Such apps are important tools when teaching avalanche courses. Yet Pogge prefers to use the programs at home to search out powder stashes and safe routes to get there.
All of Pogge’s guides carry some type of GPS device, but he tries to teach his students to not stare at their phones in the mountains. Rather, he’d like them to learn the basics of traveling in the backcountry safely.
“It’s important not to trust technology too much, therefore field verification is important for real-time decision making …” Youngbar said. “The map may indicate a safe slope angle, but the reality may be different and it’s important to trust your observations.
“I also see people get obsessed with checking their maps in the field. I think technology in the backcountry is very useful and important, but at the same time one of the reasons to go into the backcountry is to limit our exposure to technology and reconnect with nature.”
The differences in the apps may come down to what the user is comfortable with, as well as cost. Gaia has a free basic map and route app, but maps can be downloaded for offline use. For $3.33 a month ($39.96 a year) its premium features are accessible. If you are an Outside Network member, the cost is $2.99 a month with some added features.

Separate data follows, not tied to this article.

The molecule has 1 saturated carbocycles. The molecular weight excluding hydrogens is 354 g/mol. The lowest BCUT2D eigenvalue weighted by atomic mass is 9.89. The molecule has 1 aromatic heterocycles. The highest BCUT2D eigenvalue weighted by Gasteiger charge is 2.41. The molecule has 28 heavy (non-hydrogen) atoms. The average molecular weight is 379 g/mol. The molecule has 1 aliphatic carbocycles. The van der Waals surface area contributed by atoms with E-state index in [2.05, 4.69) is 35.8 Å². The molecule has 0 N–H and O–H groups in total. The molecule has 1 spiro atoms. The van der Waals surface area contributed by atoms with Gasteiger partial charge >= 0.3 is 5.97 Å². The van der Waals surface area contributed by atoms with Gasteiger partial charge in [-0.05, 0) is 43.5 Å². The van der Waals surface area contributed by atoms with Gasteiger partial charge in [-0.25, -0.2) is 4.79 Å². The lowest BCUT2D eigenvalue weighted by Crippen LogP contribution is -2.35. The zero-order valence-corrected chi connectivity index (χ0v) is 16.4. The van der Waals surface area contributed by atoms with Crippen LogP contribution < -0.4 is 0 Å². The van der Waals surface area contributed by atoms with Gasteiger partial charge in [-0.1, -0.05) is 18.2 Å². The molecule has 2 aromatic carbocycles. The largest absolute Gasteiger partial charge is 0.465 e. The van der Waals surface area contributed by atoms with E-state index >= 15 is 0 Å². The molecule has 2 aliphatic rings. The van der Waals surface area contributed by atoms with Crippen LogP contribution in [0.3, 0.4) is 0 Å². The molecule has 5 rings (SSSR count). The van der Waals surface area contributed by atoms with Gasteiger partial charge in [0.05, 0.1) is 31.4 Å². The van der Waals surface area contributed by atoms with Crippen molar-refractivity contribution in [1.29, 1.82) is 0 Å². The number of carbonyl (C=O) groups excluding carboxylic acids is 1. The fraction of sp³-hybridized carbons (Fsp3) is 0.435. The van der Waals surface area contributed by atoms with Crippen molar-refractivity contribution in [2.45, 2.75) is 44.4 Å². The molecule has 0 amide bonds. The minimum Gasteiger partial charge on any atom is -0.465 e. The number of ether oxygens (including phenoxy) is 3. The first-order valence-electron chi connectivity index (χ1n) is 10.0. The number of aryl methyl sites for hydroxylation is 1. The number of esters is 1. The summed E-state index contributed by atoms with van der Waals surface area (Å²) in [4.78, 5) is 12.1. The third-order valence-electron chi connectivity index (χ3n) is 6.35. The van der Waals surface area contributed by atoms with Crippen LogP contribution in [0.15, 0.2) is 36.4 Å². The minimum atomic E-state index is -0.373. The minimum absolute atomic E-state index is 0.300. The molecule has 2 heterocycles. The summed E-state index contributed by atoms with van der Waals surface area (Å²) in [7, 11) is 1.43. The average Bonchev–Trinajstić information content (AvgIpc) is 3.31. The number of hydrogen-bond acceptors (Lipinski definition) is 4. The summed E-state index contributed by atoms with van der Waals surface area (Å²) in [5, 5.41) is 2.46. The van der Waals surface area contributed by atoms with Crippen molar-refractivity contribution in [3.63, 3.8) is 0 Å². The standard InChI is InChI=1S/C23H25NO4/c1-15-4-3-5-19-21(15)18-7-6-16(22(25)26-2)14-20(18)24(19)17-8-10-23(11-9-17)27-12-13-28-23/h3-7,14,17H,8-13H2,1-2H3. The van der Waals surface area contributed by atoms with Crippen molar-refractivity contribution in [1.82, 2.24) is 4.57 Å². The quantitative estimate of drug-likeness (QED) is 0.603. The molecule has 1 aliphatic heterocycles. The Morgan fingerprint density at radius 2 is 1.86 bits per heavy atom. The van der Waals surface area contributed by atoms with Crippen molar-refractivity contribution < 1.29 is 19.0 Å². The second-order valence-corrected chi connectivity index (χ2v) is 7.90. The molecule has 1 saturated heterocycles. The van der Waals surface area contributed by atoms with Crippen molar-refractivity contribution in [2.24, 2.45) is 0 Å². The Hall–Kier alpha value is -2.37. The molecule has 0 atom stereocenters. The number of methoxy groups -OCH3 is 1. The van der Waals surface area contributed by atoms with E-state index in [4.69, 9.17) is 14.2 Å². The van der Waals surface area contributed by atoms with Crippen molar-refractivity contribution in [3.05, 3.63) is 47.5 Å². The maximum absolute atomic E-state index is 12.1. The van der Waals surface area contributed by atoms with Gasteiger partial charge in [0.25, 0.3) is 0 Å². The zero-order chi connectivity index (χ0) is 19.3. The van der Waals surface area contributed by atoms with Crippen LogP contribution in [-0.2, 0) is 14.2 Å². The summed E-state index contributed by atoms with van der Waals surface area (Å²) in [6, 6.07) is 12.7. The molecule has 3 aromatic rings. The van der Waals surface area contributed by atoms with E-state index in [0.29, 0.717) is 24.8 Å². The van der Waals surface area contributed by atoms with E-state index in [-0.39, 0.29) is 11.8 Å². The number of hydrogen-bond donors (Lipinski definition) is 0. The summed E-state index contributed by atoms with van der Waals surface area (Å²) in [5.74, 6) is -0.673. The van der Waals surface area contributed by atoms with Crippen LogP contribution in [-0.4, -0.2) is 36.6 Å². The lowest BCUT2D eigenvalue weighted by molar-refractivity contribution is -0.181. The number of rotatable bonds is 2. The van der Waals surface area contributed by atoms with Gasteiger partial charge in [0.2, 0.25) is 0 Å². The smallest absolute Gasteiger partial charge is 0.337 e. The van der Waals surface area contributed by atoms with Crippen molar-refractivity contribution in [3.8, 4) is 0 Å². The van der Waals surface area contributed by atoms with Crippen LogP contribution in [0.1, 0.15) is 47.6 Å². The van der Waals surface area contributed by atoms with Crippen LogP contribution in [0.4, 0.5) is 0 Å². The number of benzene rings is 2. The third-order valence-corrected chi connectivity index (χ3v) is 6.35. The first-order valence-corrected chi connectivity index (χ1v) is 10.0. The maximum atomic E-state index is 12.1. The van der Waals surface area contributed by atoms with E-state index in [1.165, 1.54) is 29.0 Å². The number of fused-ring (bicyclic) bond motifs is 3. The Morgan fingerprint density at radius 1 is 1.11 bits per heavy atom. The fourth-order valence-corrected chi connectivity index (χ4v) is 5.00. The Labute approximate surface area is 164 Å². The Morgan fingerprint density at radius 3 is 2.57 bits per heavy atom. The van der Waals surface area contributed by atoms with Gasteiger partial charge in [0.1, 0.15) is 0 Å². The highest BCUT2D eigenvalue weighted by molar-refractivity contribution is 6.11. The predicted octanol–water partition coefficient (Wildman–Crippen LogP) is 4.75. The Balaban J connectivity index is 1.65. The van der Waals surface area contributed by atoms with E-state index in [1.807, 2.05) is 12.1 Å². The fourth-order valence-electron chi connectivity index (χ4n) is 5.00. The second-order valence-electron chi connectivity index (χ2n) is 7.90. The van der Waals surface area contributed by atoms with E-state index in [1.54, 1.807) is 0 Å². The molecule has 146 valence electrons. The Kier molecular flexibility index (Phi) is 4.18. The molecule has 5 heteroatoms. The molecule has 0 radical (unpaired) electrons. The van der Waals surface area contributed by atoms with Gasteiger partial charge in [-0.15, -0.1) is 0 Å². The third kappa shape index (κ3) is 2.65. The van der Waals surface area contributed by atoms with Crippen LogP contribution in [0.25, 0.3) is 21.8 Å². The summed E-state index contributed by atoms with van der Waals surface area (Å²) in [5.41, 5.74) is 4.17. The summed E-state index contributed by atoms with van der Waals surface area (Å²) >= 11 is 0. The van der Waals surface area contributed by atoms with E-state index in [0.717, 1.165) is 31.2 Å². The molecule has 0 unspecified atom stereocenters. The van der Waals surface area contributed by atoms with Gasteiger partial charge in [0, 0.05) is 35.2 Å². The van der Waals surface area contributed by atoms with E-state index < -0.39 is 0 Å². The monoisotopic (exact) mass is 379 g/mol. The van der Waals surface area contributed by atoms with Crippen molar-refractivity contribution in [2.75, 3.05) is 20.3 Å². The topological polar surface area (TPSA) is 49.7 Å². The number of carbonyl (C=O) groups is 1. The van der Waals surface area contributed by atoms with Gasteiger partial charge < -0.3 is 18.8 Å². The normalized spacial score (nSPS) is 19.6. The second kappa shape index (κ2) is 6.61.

Likewise, CalTopo’s basic features are free, with three other paid levels. For mobile devices, the cost is $20 a year, the pro model is $50. It offers premium layers and advance planning tools. For the $100 desktop membership, CalTopo throws in desktop applications and GIS tools.
Switch over to hiking mode and similar information is available for those months when snow isn’t covering the ground. onX Backcountry includes a feature that overlays where there are forest fires and smoke. Gaia’s paid members can find nearby campgrounds.
Unlike some other apps, onX’s Discover information on trails is curated by the company, rather than being user-generated. To beef up this feature, the business acquired Adventure Project and Outdoor Project apps, while also working with Beacon Guidebook authors.
“We try to cultivate content that is good and authoritative before it goes into the app,” von Avis said.
Youngbar said he has concerns about ski routes being published on mapping platforms, even though it helps introduce people to new areas.
“I do like a sense of discovery when it comes to backcountry skiing,” he said. “This is a topic that I am conflicted on, too. On one hand, I realize that it’s public land and no one deserves to have sole access to a place, and on the other, I worry that the places I like to ski/guide will become overcrowded. I am biased because I was raised in a surfing culture where you don’t talk about surfing locations.”
The onX trails can also be filtered by how much time you have, the distance you want to travel, or elevation gain if you want to avoid a big climb. Like a smartwatch or phone, you can track your route, elevation gain and distance. Upgrade to the premium content and the maps include a 3D feature to provide a better visual understanding of the terrain.
“We’re trying to make maps more accessible for people who may not be as app literate,” von Avis said.